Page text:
DQ0uv.png 5E984.png
  • GlyphGlyph Registered User regular
    edited June 2011
    jabbausaf wrote: »
    Hacksaw wrote: »
    The easiest way to deal with China is to take away their women.

    Actually, this would create a huge population of military age men, with nothing to lose

    Precisely. I've been told by my mainland Chinese friends that to marry a woman and start a family is the be-all, end-all for most Chinese men and the ultimate way to honor one's family. Without it, they literally lose their purpose in life and in absence of that seek to fill the void, a situation which history has proven lends itself quite handily to military application. Never underestimate the tactical potential of millions of lonely men with nothing left to lose.

    MyBannerII4.jpg
  • SynthesisSynthesis Honda Today! Registered User regular
    edited June 2011
    Glyph wrote: »
    jabbausaf wrote: »
    Hacksaw wrote: »
    The easiest way to deal with China is to take away their women.

    Actually, this would create a huge population of military age men, with nothing to lose

    Precisely. I've been told by my mainland Chinese friends that to marry a woman and start a family is the be-all, end-all for most Chinese men and the ultimate way to honor one's family. Without it, they literally lose their purpose in life and in absence of that seek to fill the void, a situation which history has proven lends itself quite handily to military application. Never underestimate the tactical potential of millions of lonely men with nothing left to lose.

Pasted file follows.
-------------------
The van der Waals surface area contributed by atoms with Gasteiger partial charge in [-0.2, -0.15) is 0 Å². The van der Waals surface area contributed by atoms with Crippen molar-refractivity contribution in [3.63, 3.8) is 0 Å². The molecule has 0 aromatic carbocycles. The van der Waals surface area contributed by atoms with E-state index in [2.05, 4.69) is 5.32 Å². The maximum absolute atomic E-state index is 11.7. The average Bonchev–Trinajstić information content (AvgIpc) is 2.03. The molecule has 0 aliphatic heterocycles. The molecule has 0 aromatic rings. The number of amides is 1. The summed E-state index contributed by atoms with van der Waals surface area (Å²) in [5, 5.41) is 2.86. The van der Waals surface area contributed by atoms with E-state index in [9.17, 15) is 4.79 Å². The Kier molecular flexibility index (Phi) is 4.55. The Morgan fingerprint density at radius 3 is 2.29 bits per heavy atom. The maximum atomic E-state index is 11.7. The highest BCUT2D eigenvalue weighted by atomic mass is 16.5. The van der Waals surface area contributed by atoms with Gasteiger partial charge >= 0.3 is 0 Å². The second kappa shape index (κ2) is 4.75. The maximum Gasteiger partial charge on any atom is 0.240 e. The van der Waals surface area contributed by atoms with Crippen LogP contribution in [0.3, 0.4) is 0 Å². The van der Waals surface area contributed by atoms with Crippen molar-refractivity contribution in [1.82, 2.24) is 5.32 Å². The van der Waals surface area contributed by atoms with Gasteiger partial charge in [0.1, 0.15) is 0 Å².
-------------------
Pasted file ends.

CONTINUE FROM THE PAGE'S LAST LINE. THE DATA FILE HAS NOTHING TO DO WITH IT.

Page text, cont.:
The German invasion of the western USSR basically created a demographic catastrophe by killing off a huge portion of the present generation of males between about 20 and 40, either in warfare or the attempted genocide of the Slavs. The ~25 million people whom were killed were staggered disproportionately male, though the USSR employed more fighting women than in any point in history (more than a million by some estimations). It took several decades to correct, and it outlasted the USSR.

    On the other hand, that resulted in an overabundance of women versus men, not the other way around.

    Orca wrote: »
    Synthesis wrote:
    Isn't "Your sarcasm makes me wet," the highest compliment an Abh can pay a human?

    Only if said Abh is a member of the nobility.
  • L|amaL|ama Registered User regular
    edited June 2011
  • GospreyGosprey Registered User
    edited June 2011